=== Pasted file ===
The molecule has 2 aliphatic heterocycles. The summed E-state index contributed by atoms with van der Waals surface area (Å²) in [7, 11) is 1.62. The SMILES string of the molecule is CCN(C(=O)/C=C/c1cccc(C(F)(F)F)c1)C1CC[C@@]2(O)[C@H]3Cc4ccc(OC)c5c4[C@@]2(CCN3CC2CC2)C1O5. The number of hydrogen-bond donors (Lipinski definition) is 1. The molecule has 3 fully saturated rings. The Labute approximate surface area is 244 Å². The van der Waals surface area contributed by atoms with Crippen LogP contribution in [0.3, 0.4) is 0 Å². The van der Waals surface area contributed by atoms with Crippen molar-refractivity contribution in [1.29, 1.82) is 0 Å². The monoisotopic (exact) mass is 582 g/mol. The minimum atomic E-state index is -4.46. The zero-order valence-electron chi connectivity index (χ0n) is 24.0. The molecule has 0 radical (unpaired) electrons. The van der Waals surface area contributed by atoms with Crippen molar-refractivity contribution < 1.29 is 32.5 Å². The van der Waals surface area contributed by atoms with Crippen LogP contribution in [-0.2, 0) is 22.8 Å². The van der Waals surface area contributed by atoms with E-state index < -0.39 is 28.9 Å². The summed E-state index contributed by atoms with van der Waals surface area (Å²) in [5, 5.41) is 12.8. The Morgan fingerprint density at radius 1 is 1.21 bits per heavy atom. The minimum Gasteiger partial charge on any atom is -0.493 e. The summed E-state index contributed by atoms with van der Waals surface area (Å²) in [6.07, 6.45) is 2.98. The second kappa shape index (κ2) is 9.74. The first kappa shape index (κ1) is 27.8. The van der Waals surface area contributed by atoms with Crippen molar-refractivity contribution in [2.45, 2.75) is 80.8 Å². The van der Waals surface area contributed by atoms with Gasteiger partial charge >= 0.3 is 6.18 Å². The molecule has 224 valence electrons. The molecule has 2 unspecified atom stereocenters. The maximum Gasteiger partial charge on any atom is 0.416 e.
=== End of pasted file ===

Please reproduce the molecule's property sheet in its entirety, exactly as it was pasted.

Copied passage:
The molecule has 2 aliphatic heterocycles. The summed E-state index contributed by atoms with van der Waals surface area (Å²) in [7, 11) is 1.62. The SMILES string of the molecule is CCN(C(=O)/C=C/c1cccc(C(F)(F)F)c1)C1CC[C@@]2(O)[C@H]3Cc4ccc(OC)c5c4[C@@]2(CCN3CC2CC2)C1O5. The number of hydrogen-bond donors (Lipinski definition) is 1. The molecule has 3 fully saturated rings. The Labute approximate surface area is 244 Å². The van der Waals surface area contributed by atoms with Crippen LogP contribution in [0.3, 0.4) is 0 Å². The van der Waals surface area contributed by atoms with Crippen molar-refractivity contribution in [1.29, 1.82) is 0 Å². The monoisotopic (exact) mass is 582 g/mol. The minimum atomic E-state index is -4.46. The zero-order valence-electron chi connectivity index (χ0n) is 24.0. The molecule has 0 radical (unpaired) electrons. The van der Waals surface area contributed by atoms with Crippen molar-refractivity contribution < 1.29 is 32.5 Å². The van der Waals surface area contributed by atoms with Crippen LogP contribution in [-0.2, 0) is 22.8 Å². The van der Waals surface area contributed by atoms with E-state index < -0.39 is 28.9 Å². The summed E-state index contributed by atoms with van der Waals surface area (Å²) in [5, 5.41) is 12.8. The Morgan fingerprint density at radius 1 is 1.21 bits per heavy atom. The minimum Gasteiger partial charge on any atom is -0.493 e. The summed E-state index contributed by atoms with van der Waals surface area (Å²) in [6.07, 6.45) is 2.98. The second kappa shape index (κ2) is 9.74. The first kappa shape index (κ1) is 27.8. The van der Waals surface area contributed by atoms with Crippen molar-refractivity contribution in [2.45, 2.75) is 80.8 Å². The van der Waals surface area contributed by atoms with Gasteiger partial charge >= 0.3 is 6.18 Å². The molecule has 224 valence electrons. The molecule has 2 unspecified atom stereocenters. The maximum Gasteiger partial charge on any atom is 0.416 e.